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RAM Voltage

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June 13, 2010 5:12:54 AM

Hi Community,

I recently purchased some ram for a LGA 1156 mobo, but the RAM's native voltage was at 1.85v versus what the i3 processors support of up to 1.65v (Fry's got me to buy it on a spur of the moment as soon as I saw the difference in price....). I put together my computer and it does run fine with my 4 GBs of RAM at that voltage without any issue, however I'm not getting it's full speed it's rated at (DDR3 1600) because my mobo reads the RAM at 1333 (not a major big deal). Now I'm just wondering if the voltage would hurt my computer in the long run, and if there's any way I could get the full speed of the RAM (if not no biggie).

Thanks in advanced.

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a b } Memory
June 13, 2010 6:25:31 AM

I really do not suggest you go past 1.65V with any Core iX series processor. 1.7V might be OK, but really anything higher than that is mainly for professional overclockers. 1.85V is far too high, and is that voltage is more common of DDR2 memory. It would hurt your computer in the long run I'd say (anything higher than 1.65V). If you want to increase your RAM speed you will need to increase your FSB : DRAM ratio (it's called FSB but it really means BCLK). However, I'm not sure you'd be able to run 1600 MHz on 1.65V, but I wouldn't really care because the speed difference is negligible, and also the lower automatic latencies at 1333 MHz would prove more of a benefit than the extra speed from 1600 MHz with higher latencies.
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June 13, 2010 7:22:57 AM

Lmeow said:
I really do not suggest you go past 1.65V with any Core iX series processor. 1.7V might be OK, but really anything higher than that is mainly for professional overclockers. 1.85V is far too high, and is that voltage is more common of DDR2 memory. It would hurt your computer in the long run I'd say (anything higher than 1.65V). If you want to increase your RAM speed you will need to increase your FSB : DRAM ratio (it's called FSB but it really means BCLK). However, I'm not sure you'd be able to run 1600 MHz on 1.65V, but I wouldn't really care because the speed difference is negligible, and also the lower automatic latencies at 1333 MHz would prove more of a benefit than the extra speed from 1600 MHz with higher latencies.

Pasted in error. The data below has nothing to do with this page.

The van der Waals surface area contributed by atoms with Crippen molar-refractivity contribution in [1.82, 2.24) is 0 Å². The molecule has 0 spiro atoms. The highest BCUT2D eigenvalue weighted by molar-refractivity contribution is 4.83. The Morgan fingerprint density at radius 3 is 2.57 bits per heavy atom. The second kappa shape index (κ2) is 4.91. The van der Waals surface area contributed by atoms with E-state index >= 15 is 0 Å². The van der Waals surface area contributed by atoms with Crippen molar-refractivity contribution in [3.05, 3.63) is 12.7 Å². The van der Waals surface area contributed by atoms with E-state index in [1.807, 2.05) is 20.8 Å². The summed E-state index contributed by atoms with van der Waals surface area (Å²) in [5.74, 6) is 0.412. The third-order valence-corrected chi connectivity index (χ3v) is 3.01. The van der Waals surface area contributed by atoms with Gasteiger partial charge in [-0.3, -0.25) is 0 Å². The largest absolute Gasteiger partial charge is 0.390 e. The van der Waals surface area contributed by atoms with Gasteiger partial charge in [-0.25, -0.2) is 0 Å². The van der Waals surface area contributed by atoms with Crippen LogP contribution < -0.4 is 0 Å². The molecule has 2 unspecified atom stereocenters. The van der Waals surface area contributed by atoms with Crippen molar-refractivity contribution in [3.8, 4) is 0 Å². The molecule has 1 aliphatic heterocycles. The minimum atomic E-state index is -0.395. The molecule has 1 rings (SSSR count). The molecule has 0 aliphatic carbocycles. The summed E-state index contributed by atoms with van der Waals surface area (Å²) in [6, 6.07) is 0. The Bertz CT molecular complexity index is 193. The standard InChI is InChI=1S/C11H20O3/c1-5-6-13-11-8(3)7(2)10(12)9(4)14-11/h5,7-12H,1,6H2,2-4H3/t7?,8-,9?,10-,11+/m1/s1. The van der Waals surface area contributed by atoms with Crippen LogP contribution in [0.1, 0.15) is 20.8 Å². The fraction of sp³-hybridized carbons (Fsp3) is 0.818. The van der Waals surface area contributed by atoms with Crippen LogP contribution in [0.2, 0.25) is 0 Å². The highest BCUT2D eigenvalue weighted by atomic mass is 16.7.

Yea when I asked this same question on another forum they said not to go past 1.65v on my setup because of the incompatibility of the RAM and processor. I didn't set my RAM voltage to anything other than the auto which the board reads at 1.5v and I figured that could be what is causing the RAM to be at a lower speed.

I've never been too smart with RAM and memory in general, but would it be better to find RAM more compatible with my setup or would it be okay to keep the RAM I have now and just have it at automatic voltage settings?

P.S. Why is lower latencies better than faster speed?
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a b } Memory
June 13, 2010 9:12:23 AM

I suggest setting it at 1.65V or lower volts and stock speed. Auto might work but to be sure it's better to set it manually.

Lower latencies are better, because latency is the time that it takes for the RAM to essentially communicate with the CPU and some other computer components. The quicker the communication, the less time you need to wait for the RAM to 'reply' to the CPU, although it's not noticeable, only in benchmarks.
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a b } Memory
June 13, 2010 8:27:33 PM

You don't go past 1.65v on these CPUs because it will literally burn out the memory controller on the CPU. Meaning there will be a bad burn mark on the CPU and it won't work anymore. 1.7v might be ok for short overclocking attempts, but I wouldn't use it for daily use. 1.65v MAX. Unless you like replacing your chip.
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